A user enters commands or information into the computer 1012 through input device(s) 1036. Input devices 1036 include, but are not limited to, a pointing device such as a mouse, trackball, stylus, touch pad, keyboard, microphone, joystick, game pad, satellite dish, scanner, TV tuner card, digital camera, digital video camera, web camera, and the like. These and other input devices connect to the processing unit 1014 through the system bus 1018 via interface port(s) 1038. Interface port(s) 1038 include, for example, a serial port, a parallel port, a game port, and a universal serial bus (USB). Output device(s) 1040 use some of the same type of ports as input device(s) 1036. Thus, for example, a USB port may be used to provide input to computer 1012, and to output information from computer 1012 to an output device 1040. Output adapter 1042 is provided to illustrate that there are some output devices 1040 like monitors, speakers, and printers, among other output devices 1040, which require special adapters. The output adapters 1042 include, by way of illustration and not limitation, video and sound cards that provide a means of connection between the output device 1040 and the system bus 1018. It should be noted that other devices and/or systems of devices provide both input and output capabilities such as remote computer(s) 1044.

Computer 1012 can operate in a networked environment using logical connections to one or more remote computers, such as remote computer(s) 1044. The remote computer(s) 1044 can be a personal computer, a server, a router, a network PC, a workstation, a microprocessor based appliance, a peer device or other common network node and the like, and typically includes many or all of the elements described relative to computer 1012. For purposes of brevity, only a memory storage device 1046 is illustrated with remote computer(s) 1044. Remote computer(s) 1044 is logically connected to computer 1012 through a network interface 1048 and then physically connected via communication connection 1050. Network interface 1048 encompasses communication networks such as local-area networks (LAN) and wide-area networks (WAN). LAN technologies include Fiber Distributed Data Interface (FDDI), Copper Distributed Data Interface (CDDI), Ethernet/IEEE 802.3, Token Ring/IEEE 802.5 and the like. WAN technologies include, but are not limited to, point-to-point links, circuit switching networks like Integrated Services Digital Networks (ISDN) and variations thereon, packet switching networks, and Digital Subscriber Lines (DSL).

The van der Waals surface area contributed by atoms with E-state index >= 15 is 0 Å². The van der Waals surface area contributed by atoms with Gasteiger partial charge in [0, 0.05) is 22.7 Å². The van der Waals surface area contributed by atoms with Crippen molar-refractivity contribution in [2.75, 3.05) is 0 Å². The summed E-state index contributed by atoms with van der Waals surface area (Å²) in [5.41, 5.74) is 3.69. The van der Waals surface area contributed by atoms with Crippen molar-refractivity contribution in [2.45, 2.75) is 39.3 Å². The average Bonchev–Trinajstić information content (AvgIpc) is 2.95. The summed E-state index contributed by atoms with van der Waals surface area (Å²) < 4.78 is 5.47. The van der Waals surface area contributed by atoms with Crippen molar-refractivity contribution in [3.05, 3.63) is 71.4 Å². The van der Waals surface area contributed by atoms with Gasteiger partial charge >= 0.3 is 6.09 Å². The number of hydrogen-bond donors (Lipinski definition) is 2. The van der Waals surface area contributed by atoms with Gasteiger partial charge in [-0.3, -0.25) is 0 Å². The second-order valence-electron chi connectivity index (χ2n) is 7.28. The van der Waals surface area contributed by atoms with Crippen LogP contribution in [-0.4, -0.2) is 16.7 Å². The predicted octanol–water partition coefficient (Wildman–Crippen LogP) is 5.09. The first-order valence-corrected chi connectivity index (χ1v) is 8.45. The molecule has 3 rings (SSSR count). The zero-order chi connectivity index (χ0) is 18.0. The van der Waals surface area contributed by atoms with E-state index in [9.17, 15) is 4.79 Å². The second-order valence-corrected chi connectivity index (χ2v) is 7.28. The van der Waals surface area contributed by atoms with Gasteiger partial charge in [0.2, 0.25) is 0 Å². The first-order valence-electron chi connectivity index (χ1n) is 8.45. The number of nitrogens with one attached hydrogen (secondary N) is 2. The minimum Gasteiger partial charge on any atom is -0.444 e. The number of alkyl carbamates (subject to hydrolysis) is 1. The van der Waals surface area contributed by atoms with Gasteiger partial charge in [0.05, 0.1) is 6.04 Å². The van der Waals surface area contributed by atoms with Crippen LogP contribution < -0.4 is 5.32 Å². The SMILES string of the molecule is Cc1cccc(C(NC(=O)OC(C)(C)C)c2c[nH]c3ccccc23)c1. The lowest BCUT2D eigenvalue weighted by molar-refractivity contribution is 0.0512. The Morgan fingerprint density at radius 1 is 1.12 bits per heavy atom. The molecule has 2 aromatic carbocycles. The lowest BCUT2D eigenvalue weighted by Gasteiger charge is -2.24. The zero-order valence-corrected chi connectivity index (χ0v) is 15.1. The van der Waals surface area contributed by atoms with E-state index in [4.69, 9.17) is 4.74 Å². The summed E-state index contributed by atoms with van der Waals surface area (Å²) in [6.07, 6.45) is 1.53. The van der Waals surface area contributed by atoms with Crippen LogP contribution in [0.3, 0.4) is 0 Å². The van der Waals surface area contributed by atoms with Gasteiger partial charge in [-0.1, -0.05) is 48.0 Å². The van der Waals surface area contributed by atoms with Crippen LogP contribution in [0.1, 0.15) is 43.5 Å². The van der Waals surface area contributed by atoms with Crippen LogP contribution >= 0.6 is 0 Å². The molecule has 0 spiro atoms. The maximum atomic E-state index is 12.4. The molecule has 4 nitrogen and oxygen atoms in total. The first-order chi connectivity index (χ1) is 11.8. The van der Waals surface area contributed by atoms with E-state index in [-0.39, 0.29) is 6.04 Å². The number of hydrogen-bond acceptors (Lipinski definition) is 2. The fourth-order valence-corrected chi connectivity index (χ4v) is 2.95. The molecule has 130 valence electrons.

Communication connection(s) 1050 refers to the hardware/software employed to connect the network interface 1048 to the bus 1018. While communication connection 1050 is shown for illustrative clarity inside computer 1012, it can also be external to computer 1012. The hardware/software necessary for connection to the network interface 1048 includes, for exemplary purposes only, internal and external technologies such as, modems including regular telephone grade modems, cable modems and DSL modems, ISDN adapters, and Ethernet cards.

FIG. 11 is a schematic block diagram of a sample-computing environment 1100 with which the disclosed subject matter can interact. The system 1100 includes one or more client(s) 1110. The client(s) 1110 can be hardware and/or software (e.g., threads, processes, computing devices). The system 1100 also includes one or more server(s) 1130. The server(s) 1130 can also be hardware and/or software (e.g., threads, processes, computing devices). The servers 1130 can house threads to perform transformations by employing the subject invention, for example. One possible communication between a client 1110 and a server 1130 can be in the form of a data packet adapted to be transmitted between two or more computer processes. The system 1100 includes a communication framework 1150 that can be employed to facilitate communications between the client(s) 1110 and the server(s) 1130. The client(s) 1110 are operably connected to one or more client data store(s) 1160 that can be employed to store information local to the client(s) 1110. Similarly, the server(s) 1130 are operably connected to one or more server data store(s) 1140 that can be employed to store information local to the servers 1130.

What has been described above includes examples of the claimed subject matter. It is, of course, not possible to describe every conceivable combination of components or methodologies for purposes of describing the claimed subject matter, but one of ordinary skill in the art may recognize that many further combinations and permutations are possible. Accordingly, the claimed subject matter is intended to embrace all such alterations, modifications and variations that fall within the spirit and scope of the appended claims. Furthermore, to the extent that the term “includes” is used in either the detailed description or the claims, such term is intended to be inclusive in a manner similar to the term “comprising” as “comprising” is interpreted when employed as a transitional word in a claim.